Risks of hazardous – a new step-by-step guide

The following are all requirements in law that a Company must carry out to avoid hazardous manual handling, so far as is reasonably practicable:

(a) Assess the risk of injury from any hazardous manual handling operations that cannot be avoided
(b) reduce the risk of injury from hazardous manual handling to as low as reasonably practicable
(c) The weight of a load is important, though the law does not set specific weight limits.
(d) In some cases, you must provide information about the weight and position of the centre of gravity of each load, if there is a risk of injury and it is reasonably practicable to do this.

Below are a number control measures you should consider prior carrying out manual handling:

(a) Check on stability of load before lifting fully.
(b) Keep the load close to the waist.
(c) Adopt a stable position.
(d) Ensure a good hold on the load.
(e) Lift with your legs rather than your back and arms.
(f) Moderate flexion (slight bending) of the back, hips and knees at the start of the lift.
(g) Don’t flex the back any further while lifting.
(h) Avoid twisting the back or leaning sideways especially while the back is bent.
(i) Keep the head up when handling.
(j) Wear PPE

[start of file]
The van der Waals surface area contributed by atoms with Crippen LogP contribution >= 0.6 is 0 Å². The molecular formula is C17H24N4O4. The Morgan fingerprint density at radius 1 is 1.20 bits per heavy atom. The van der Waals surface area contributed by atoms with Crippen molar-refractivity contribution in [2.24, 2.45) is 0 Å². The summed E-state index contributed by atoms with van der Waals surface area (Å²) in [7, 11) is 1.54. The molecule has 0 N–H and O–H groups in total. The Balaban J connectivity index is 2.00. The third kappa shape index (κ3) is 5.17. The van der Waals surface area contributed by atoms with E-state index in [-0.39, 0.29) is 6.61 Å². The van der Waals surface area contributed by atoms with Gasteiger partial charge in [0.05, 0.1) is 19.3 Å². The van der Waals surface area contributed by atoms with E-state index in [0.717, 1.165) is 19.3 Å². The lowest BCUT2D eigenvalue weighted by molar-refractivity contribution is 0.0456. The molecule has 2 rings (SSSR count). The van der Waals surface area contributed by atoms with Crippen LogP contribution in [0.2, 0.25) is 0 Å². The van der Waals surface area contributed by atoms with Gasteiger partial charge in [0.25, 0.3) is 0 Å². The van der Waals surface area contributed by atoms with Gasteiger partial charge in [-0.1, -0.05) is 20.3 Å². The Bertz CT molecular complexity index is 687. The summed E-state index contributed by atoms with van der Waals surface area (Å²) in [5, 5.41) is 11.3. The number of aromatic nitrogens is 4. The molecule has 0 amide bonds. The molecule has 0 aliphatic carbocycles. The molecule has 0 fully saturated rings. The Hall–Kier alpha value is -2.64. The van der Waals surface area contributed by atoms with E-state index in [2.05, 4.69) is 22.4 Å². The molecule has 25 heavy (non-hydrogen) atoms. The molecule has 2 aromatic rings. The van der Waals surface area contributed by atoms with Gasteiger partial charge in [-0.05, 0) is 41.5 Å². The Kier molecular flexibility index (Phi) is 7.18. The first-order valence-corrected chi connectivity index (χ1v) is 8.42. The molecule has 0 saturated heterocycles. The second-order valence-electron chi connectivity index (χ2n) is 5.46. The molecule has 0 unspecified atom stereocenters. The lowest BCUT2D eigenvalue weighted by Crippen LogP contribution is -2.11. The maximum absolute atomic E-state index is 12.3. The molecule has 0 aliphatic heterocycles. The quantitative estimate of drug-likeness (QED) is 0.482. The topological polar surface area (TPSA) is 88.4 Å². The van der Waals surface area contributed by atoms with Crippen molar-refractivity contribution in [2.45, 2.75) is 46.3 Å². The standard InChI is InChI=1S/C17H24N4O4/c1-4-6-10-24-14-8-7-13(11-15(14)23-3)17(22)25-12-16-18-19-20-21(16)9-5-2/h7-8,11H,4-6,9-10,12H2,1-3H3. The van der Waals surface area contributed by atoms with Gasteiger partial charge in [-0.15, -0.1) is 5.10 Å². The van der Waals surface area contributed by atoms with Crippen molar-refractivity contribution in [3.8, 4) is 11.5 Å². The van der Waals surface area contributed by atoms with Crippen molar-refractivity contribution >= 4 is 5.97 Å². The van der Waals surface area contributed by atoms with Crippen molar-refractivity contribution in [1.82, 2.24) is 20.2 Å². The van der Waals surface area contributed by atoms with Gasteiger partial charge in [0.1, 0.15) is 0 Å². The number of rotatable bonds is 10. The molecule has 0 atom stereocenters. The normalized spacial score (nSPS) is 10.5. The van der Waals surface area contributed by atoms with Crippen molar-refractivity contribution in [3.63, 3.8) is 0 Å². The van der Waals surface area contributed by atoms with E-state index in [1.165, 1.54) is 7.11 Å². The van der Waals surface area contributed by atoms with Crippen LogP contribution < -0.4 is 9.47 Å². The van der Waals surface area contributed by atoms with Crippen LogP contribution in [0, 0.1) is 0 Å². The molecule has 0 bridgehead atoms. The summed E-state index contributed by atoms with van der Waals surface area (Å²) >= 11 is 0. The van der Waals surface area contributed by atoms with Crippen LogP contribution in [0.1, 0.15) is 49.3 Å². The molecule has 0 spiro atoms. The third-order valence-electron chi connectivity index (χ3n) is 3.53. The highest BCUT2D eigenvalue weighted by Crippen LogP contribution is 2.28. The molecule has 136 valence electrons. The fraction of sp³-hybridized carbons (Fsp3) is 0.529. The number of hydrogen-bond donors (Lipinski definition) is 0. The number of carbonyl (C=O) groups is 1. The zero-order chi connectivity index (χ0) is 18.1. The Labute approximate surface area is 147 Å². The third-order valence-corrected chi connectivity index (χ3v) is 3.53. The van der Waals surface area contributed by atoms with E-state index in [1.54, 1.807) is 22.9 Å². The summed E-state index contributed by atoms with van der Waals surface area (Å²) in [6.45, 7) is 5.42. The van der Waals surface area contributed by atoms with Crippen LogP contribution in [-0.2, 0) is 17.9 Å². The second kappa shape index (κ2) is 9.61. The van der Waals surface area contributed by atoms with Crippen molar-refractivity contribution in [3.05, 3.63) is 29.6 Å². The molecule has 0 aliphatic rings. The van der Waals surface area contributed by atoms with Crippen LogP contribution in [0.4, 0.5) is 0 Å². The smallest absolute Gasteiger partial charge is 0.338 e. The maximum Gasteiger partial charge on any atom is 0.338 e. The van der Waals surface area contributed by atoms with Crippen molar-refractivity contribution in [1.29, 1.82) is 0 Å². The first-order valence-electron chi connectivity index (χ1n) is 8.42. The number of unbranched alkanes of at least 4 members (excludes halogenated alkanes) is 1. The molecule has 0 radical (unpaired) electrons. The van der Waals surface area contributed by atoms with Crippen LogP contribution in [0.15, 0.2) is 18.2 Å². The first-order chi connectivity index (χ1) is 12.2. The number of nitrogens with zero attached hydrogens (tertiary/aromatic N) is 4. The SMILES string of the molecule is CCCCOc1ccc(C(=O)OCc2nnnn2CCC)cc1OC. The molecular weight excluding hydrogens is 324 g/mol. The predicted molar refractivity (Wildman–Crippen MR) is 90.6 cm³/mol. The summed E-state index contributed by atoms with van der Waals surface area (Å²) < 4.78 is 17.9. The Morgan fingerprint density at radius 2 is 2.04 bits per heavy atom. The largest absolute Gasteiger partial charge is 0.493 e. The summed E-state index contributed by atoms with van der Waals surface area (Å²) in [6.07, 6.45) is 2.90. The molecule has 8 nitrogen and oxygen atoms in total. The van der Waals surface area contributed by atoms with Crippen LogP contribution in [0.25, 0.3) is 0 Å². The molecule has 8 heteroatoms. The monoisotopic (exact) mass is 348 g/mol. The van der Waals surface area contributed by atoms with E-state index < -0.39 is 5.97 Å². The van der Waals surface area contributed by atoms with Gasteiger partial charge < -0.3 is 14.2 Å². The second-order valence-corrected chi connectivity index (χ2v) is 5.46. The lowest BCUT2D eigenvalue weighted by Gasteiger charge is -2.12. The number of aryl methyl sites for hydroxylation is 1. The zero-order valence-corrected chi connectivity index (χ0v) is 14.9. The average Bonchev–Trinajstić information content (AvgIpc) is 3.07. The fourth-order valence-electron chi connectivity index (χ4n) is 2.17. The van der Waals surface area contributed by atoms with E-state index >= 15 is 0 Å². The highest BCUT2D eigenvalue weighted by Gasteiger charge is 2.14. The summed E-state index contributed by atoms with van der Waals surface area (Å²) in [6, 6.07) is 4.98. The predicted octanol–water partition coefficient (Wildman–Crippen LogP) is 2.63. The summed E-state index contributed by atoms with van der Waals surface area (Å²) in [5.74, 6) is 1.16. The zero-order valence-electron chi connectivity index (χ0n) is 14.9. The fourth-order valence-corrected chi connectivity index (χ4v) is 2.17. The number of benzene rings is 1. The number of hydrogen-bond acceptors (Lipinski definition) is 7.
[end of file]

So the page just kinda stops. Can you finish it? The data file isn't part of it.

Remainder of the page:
(k) Do not lift or handle more than can be easily managed.
(l) Seek to split the load into smaller lighter parts or improve method of carrying supporting the load through use of attachments, slings, lifting poles etc.
(m) If two or more persons involved then one to take the lead.
(n) If you are concerned that a load is too heavy – don’t move it – particularly if you have an existing health affecting condition.
(o) Do not exceed 20kilos per person when carrying out multi person lifts.

Check for:

(a) Uneven, slippery or unstable floors.
(b) Variations in level of floors or work surfaces.
(c) Extremes of temperature or humidity.
(d) Conditions causing ventilation problems or gusts of wind.
(e) Poor lighting conditions.

Take account of the particular requirements of employees who:

(a) Are or have recently been pregnant.
(b) Have a disability that may affect their manual handling capability.
(c) Have recently had a manual handling injury or have a history of back, knee or hip trouble, hernia or other health problems which could affect their manual handling capability.
(d) Are young workers or new to the job.
(e) Are older workers

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